If you’re a big romance reader, you’re probably familiar with this storyline: two people meet and dislike each other on sight. They’re thrown together regularly over a period of time, and that dislike turns to mutual appreciation and attraction. Just as they think they’ve found love, life gets in the way and the two are parted. After a period of heartbreak and soul-searching, they’re reunited for their happily-ever-after (or at least happy-for-now) ending. You may love this storyline. I do not. The romance books I love are decidedly different from this pattern, and my latest discovery is no exception: In The Middle of Somewhere by Roan Parrish.
First, here’s the gist: Daniel is a lifelong city boy, native to Philadelphia where he grew up as a black sheep in his family of mechanics. Now, he’s finally getting his graduate degree and can look for a job as an English professor. But the only college that will interview him for a position is in a small town in Michigan where he feels like even MORE of a black sheep. He’s wondering if he’ll ever fit in anywhere, when a nighttime mishap lands him on the doorstep of Rex, a local furniture-builder made reclusive by his crippling shyness. Their physical and emotional attraction is immediate, but they’ve both been damaged by trauma and are reluctant to trust each other. Over time, following their instincts and talking honestly about their feelings leads them into a relationship that is healing to them both, though tested by unwelcome surprises on all sides.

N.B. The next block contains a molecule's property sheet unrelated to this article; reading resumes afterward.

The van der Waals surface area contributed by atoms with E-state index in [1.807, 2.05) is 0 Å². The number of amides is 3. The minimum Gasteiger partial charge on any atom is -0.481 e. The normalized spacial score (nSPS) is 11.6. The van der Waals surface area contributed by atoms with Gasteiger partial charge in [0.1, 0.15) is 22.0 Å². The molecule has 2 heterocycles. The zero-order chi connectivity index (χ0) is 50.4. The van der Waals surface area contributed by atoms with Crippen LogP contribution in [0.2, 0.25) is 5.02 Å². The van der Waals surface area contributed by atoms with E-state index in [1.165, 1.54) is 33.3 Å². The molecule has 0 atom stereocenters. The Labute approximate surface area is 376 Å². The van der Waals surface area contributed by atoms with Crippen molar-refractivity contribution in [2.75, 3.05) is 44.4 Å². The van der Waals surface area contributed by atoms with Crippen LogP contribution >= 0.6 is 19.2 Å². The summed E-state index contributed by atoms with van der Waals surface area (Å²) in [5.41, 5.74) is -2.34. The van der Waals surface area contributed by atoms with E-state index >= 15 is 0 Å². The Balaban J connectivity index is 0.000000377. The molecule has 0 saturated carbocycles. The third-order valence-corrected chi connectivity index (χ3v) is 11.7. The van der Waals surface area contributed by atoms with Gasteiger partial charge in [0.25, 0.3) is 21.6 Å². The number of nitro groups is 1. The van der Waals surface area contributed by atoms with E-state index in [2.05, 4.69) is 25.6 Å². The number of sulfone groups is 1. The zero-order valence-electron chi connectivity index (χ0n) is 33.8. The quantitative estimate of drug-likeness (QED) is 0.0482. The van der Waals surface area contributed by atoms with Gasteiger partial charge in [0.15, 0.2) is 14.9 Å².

Now, it’s not perfect. For one thing, it’s written entirely from Daniel’s perspective, which can leave Rex’s feelings and needs neglected (though you can see the author tries to make up for this). But despite its weaker places, this is a book which distances itself from all the tropes I dislike, in heartwarming and refreshing ways. The attraction that draws Rex and Daniel together is both physical and emotional; they make each other feel safe and valued, and there’s no friction of dislike to get past. The steamy scenes (and there are many) are full of healthy communication, safe practices, consent, tenderness and mutual care. There is also frank, honest discussion of past traumas and the baggage they each bring to the relationship, which means the narrative focuses on their emotional healing and making peace with their past – in communication and partnership with each other. They support and stand up for each other, and (spoilers) there’s no gratuitous separation or a breakup used as a plot device. The narrative climax that does happen ties into all the issues that were explored earlier in the story, bringing them to a head AND leaving room for sequels.
What’s also effective is the immersion into the various subcultures in the story: small town life, Michigan culture, the Philadelphia scene, and the world of higher education. Each feels authentic and researched, giving the novel a strong sense of place and being grounded in the world.
If you’re looking for a steamy, escapist read grounded on wholesome, caring principles, I recommend you find yourself In the Middle of Somewhere.